Whether it's hitting, or keeping opponents from hitting, Anthony Malky is near the top of the WPIAL.
Malky, a senior pitcher-shortstop for Riverview High School, has a chance to produce a rare double. He could lead the WPIAL in batting average and strikeouts by a pitcher.
With two non-section games left, Malky is batting .600 (24 for 40) and has 86 strikeouts. In the most recent WPIAL statistics (two weeks ago), he was fourth in average (.615) and first in strikeouts (47). The WPIAL regular season finishes Thursday, and a few of the hitters ahead of Malky in average have dropped below him.
"I would say a lot of times in high school baseball, the top pitchers are some of the best players on the team overall," said Riverview coach Rich Griser. "But I think it still is rare to lead the WPIAL in both hitting and strikeouts. It makes you wonder how many times it ever has been done."
Malky is 5 feet 8, but he is gigantic for Riverview. He has a 5-2 pitching record with a 1.40 ERA and regularly throws 86-87 mph. He has been on Riverview's varsity since his freshman year and will play next season at the University of Akron.
"It's tough to maintain a .600 batting average," Griser said. "He has been a dominant pitcher ever since he has been with us. The thing about him is he will even shout instructions to the team from the bench. He knows all the time what's going on around him on the field. He's like having another coach on the team."
It has been quite the turnaround season for the Woodland Hills softball team.
The Wolverines have qualified for the WPIAL playoffs for the first time since 2002. They are 7-5, which is pretty significant when you consider they were 23-112 from 2004 through 2012.
The Keystone Oaks baseball team also has written an impressive turnaround story. The Eagles (7-5) qualified for the playoffs for the first time since 2004 and finished the regular season above .500 for only the second time in the past nine seasons.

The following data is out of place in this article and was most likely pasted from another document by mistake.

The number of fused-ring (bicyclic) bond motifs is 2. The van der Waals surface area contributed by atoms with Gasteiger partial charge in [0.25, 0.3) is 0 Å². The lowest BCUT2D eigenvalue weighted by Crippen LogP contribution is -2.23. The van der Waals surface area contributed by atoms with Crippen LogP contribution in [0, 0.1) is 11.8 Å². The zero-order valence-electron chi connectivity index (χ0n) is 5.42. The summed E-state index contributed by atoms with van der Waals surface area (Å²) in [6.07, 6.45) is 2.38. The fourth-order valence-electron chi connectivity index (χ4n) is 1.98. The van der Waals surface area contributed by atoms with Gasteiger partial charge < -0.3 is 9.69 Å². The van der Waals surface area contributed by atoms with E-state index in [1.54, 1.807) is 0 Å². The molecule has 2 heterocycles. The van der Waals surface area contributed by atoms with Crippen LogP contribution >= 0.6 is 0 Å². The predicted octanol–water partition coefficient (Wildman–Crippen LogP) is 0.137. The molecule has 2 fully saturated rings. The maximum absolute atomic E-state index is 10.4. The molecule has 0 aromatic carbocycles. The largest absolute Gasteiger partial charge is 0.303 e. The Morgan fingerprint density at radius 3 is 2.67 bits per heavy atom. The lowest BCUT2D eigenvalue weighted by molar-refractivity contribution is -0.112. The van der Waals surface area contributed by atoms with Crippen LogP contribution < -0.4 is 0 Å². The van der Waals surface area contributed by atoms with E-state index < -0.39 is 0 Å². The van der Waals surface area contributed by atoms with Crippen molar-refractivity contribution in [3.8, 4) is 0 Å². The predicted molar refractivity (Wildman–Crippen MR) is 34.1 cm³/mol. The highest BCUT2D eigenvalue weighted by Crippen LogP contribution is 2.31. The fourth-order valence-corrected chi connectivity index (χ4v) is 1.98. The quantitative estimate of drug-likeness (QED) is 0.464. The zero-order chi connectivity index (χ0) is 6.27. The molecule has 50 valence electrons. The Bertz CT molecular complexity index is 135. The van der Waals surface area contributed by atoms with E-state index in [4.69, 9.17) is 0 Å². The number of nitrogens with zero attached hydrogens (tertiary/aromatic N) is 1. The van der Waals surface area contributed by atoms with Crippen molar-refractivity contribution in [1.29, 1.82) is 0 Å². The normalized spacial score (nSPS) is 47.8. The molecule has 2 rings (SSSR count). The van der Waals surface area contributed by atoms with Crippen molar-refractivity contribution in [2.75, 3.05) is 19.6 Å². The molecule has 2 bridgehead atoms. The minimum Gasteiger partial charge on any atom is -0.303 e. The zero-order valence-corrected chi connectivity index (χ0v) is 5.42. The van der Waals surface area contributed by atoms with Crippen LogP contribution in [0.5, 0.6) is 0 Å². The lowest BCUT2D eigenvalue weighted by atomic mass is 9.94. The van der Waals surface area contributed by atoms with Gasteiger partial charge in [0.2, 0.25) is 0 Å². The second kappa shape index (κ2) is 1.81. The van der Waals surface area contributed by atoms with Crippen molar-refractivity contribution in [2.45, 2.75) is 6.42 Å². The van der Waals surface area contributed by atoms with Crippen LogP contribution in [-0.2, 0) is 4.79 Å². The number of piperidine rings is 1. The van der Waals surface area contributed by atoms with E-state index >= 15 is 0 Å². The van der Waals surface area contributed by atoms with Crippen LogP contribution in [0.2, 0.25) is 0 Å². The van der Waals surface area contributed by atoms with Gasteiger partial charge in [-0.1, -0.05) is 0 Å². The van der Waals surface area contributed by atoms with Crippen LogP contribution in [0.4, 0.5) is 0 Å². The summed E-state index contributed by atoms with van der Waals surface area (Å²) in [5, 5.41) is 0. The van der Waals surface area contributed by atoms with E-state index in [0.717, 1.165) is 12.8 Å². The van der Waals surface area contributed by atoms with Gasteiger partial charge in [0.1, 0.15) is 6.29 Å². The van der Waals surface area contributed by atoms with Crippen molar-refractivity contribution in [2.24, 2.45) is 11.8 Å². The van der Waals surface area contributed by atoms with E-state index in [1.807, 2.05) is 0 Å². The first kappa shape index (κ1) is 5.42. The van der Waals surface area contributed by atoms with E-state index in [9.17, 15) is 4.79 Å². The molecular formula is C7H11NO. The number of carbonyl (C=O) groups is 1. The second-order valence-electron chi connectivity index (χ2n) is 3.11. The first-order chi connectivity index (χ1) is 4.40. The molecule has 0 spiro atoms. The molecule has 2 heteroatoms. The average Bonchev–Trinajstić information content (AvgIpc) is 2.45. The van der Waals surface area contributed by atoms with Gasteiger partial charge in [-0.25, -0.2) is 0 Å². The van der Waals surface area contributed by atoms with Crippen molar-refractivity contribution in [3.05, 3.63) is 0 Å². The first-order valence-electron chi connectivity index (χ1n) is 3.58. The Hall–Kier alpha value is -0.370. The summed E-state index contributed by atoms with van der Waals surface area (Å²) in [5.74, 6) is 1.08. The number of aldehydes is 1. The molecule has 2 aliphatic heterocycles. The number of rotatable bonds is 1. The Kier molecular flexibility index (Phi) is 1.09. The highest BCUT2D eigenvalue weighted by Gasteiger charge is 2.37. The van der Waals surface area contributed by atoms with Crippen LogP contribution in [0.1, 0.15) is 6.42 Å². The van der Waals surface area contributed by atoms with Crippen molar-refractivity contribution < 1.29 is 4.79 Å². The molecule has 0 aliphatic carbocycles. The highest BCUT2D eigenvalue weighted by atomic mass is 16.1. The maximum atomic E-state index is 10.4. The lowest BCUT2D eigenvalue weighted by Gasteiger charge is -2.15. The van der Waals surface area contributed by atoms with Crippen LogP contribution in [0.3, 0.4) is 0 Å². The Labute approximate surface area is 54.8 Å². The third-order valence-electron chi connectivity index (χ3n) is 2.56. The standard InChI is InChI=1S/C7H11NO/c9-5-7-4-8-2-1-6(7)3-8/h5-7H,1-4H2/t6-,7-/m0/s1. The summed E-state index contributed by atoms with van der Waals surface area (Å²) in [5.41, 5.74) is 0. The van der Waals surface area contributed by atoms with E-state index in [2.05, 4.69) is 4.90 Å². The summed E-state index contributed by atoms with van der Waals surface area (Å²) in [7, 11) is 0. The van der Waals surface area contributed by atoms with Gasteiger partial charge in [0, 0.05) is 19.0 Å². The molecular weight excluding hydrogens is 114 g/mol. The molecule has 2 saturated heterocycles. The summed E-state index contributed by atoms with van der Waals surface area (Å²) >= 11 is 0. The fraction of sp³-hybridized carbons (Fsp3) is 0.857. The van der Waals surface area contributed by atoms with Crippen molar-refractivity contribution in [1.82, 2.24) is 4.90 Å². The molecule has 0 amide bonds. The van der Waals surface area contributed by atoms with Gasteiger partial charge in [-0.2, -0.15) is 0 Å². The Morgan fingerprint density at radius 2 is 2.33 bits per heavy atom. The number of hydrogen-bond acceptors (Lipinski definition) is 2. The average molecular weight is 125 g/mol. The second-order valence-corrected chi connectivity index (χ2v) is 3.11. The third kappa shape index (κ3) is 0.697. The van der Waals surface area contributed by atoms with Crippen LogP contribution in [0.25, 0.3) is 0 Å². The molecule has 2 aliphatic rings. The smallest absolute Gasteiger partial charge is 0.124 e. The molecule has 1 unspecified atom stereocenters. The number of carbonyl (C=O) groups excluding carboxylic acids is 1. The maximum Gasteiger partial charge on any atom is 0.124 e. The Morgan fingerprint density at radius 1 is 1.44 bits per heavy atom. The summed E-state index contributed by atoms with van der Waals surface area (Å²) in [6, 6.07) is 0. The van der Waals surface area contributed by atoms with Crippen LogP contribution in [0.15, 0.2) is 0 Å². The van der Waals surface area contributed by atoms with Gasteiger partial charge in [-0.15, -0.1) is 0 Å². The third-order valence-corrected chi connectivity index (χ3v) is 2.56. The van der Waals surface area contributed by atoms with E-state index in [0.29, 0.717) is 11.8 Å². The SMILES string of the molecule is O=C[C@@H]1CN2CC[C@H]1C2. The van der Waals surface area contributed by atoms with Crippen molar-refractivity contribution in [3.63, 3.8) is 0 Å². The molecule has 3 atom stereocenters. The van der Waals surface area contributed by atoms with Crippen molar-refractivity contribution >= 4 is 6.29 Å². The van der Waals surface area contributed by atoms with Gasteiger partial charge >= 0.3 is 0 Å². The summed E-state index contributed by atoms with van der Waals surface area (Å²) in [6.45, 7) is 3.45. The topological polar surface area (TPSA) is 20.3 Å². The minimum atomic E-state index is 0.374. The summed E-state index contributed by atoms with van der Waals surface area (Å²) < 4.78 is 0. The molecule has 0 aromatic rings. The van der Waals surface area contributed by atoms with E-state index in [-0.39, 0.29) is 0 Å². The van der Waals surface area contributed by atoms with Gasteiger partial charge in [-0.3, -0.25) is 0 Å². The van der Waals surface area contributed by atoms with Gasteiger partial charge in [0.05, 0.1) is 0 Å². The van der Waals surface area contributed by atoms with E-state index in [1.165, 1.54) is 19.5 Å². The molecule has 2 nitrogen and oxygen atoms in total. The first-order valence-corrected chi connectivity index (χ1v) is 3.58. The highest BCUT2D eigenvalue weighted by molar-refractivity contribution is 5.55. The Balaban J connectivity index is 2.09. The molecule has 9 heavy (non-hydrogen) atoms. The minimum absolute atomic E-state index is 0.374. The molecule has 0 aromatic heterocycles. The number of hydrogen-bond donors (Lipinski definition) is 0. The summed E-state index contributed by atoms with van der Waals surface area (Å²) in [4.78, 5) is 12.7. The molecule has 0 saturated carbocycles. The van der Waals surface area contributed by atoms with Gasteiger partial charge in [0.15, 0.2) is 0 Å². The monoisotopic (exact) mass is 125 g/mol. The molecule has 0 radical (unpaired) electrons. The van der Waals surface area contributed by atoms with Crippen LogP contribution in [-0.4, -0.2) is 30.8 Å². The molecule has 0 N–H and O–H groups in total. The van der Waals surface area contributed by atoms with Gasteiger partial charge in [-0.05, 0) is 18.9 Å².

• Aliquippa is looking for a new boys basketball coach after the school did not renew Bobby Williams' contract. Aliquippa had a rich basketball tradition, making it to a WPIAL championship seven times from 1998-2007. But the Quips were 31-41 under Williams and lost in the first round of the WPIAL Class AA playoffs three times.
• Jim Nesser was 58-32 in four seasons as the Hempfield boys coach and won or tied for the section championship three times. But the school board recently opened his position.
• West Mifflin hired Dan Thayer as its new girls basketball coach. Thayer coached the past two seasons at Brentwood. Before that, he coached Baldwin for six seasons and turned around the Highlanders, winning 79 games and making it to the 2010 WPIAL AAAA championship game.
• Spencer Stefko resigned as Chartiers Valley's girls coach a few weeks ago. He is now a candidate for the vacant Seton-LaSalle girls job.
Coaches to politicians?
This must be the year for WPIAL basketball coaches to turn politicians.
First, John Lee decides to run for Pittsburgh City Council. Lee coached in the WPIAL for 16 seasons and won a WPIAL championship at Seton-LaSalle. He retired as a coach 11 years ago.
Now current Seneca Valley boys coach Victor Giannotta is on the ballot for mayor of Seven Fields, a 3,500-resident borough in Butler County.
LeBron James is giving back.
James is donating $1 million to his old high school for the renovation of its gym. James played at St. Vincent-St. Mary High School in Akron.
According to Forbes magazine last year, James made $53 million on endorsements and his contract with the Miami Heat. Critics might scoff at James' donation considering his wealth. Still, $1 million is a lot of money to give away.
"I'm not doing it for applause or a roar from anyone," James told the Akron Beacon-Journal. "I'm doing it because it's going to benefit the kids that are there now and in the future. It holds a special meaning for me being from Akron, Ohio, and being at that school for four years."hsbaseball